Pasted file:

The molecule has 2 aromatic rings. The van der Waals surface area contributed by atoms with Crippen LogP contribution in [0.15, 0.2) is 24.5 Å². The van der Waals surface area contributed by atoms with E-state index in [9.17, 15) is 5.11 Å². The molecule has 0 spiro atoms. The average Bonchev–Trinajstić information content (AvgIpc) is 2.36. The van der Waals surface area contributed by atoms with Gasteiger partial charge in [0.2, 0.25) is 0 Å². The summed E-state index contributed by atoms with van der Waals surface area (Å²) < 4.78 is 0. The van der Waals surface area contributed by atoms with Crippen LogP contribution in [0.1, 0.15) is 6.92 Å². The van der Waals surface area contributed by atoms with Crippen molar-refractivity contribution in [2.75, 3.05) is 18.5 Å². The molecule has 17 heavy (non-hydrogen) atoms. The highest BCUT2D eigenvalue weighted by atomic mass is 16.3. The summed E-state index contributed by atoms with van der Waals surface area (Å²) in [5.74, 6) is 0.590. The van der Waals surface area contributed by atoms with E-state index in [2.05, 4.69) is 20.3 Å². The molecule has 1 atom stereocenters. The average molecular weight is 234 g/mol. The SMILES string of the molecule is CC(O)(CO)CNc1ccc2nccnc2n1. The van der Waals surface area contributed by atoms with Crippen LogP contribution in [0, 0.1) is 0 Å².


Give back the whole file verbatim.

The molecule has 2 aromatic rings. The van der Waals surface area contributed by atoms with Crippen LogP contribution in [0.15, 0.2) is 24.5 Å². The van der Waals surface area contributed by atoms with E-state index in [9.17, 15) is 5.11 Å². The molecule has 0 spiro atoms. The average Bonchev–Trinajstić information content (AvgIpc) is 2.36. The van der Waals surface area contributed by atoms with Gasteiger partial charge in [0.2, 0.25) is 0 Å². The summed E-state index contributed by atoms with van der Waals surface area (Å²) < 4.78 is 0. The van der Waals surface area contributed by atoms with Crippen LogP contribution in [0.1, 0.15) is 6.92 Å². The van der Waals surface area contributed by atoms with Crippen molar-refractivity contribution in [2.75, 3.05) is 18.5 Å². The molecule has 17 heavy (non-hydrogen) atoms. The highest BCUT2D eigenvalue weighted by atomic mass is 16.3. The summed E-state index contributed by atoms with van der Waals surface area (Å²) in [5.74, 6) is 0.590. The van der Waals surface area contributed by atoms with E-state index in [2.05, 4.69) is 20.3 Å². The molecule has 1 atom stereocenters. The average molecular weight is 234 g/mol. The SMILES string of the molecule is CC(O)(CO)CNc1ccc2nccnc2n1. The van der Waals surface area contributed by atoms with Crippen LogP contribution in [0, 0.1) is 0 Å².